WIRD to replace WIBOR

On 13 July 2022, the National Working Group (NGR) for reform of reference index was established. It was tasked with introducing a new interest rate reference index in place of WIBOR. The NGR features, among others, the representatives of te Ministry of Finance, the Bank Guarantee Fund (BFG), the Polish Development Fund (PFR), Warsaw Stock Exchange (GPW) and the largest commercial banks. WIRD, WIRF and WRR are among the potential reference index to replace WIBOR.

On 2 September 2022, the NGR Steering Committee decided to replace WIBOR with WIRD as an alternative reference index for the interest rate – based on ON (overnight) transactions data. One of the supporting arguments was the fact that WIRD takes into account a wide range of information and is not limited to financial sector institutions. It also covers data from the large enterprise sector as well as the volume of deposit transactions. NGR continues working on a roadmap and an optimal process for changing the reference index – bearing in mind the security of the financial market.

The new reference index may be applicable already in 2023. However, based on the experience of reforming other reference indexes, such as LIBOR, we should expect the entire change process to take up to 2 years. It is also possible that WIBOR and WIRD will function in parallel for some time.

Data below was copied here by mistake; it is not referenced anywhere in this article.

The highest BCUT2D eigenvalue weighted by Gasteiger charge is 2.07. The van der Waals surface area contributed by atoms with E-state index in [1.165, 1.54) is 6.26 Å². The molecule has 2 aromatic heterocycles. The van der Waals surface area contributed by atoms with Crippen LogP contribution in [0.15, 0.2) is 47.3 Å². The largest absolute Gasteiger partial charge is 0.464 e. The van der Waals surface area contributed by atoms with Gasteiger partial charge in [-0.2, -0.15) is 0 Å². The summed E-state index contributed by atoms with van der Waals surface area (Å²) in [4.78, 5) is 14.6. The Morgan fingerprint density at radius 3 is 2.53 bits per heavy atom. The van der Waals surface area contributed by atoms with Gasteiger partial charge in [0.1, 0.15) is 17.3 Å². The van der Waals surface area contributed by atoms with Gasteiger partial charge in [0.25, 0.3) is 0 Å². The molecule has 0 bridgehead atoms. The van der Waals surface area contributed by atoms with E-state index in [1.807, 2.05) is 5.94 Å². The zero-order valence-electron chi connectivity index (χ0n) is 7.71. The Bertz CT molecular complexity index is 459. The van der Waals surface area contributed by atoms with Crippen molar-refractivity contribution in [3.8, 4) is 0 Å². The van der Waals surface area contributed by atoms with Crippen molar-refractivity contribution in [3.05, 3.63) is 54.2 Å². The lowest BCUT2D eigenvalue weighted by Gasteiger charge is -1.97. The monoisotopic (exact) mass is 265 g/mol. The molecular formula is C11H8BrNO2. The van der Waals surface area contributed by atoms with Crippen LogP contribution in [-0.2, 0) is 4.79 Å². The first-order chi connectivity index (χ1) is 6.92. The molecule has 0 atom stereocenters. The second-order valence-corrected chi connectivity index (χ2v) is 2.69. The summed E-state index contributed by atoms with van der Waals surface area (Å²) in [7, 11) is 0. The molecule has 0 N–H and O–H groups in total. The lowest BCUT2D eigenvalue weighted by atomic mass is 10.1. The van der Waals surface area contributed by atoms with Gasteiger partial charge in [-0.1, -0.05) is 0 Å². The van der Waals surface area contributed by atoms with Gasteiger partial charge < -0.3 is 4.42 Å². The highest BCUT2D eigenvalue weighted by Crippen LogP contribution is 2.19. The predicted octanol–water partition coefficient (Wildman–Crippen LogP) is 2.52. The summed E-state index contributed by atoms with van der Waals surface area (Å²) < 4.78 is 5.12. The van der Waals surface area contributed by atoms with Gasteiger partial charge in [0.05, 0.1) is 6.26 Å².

What does it mean for the taxpayers?

Gradual withdrawal of WIBOR while simultaneously introducing WIRD ushers in significant changes in the banking sector and in financial transactions made between related entities.

Taxpayers will have to change the approach in terms of applying the reference index, in particular for financing agreements signed after WIRD is introduced. In addition, it will be necessary to analyze the current financial agreements and, where appropriate, make annexes to long-term WIBOR-based financial agreements, including loan/credit agreements or cash pooling arrangements. Therefore, the possibility of changing the reference index should be analyzed and a change strategy developed before WIBOR is finally withdrawn.

Taxpayers belonging to capital groups should also consider the change or adjustment of transfer pricing policy with regard to financial transactions. In some cases, recalculation may be necessary of the interest based on WIBOR as well as the one based on WIRD. To this end, it may be necessary to once again prepare benchmarking analyses to confirm the arm’s length remuneration adopted in an intra-group transaction.


In practical terms, the NGR Steering Committee’s decision to replace WIBOR by WIRD means taxpayers will need to analyze the rationality and possibility of changing the reference index in financing agreements and to develop an appropriate strategy for newly-made and older financial agreements. In the case of transactions with related entities, it may be necessary to prepare new benchmarking analyses to justify compliance with the arm’s-length principle. In addition, changes might be required in the wording of intra-group financing agreements. It may also be necessary to verify and adjust the transfer pricing policy in the field of financial transactions.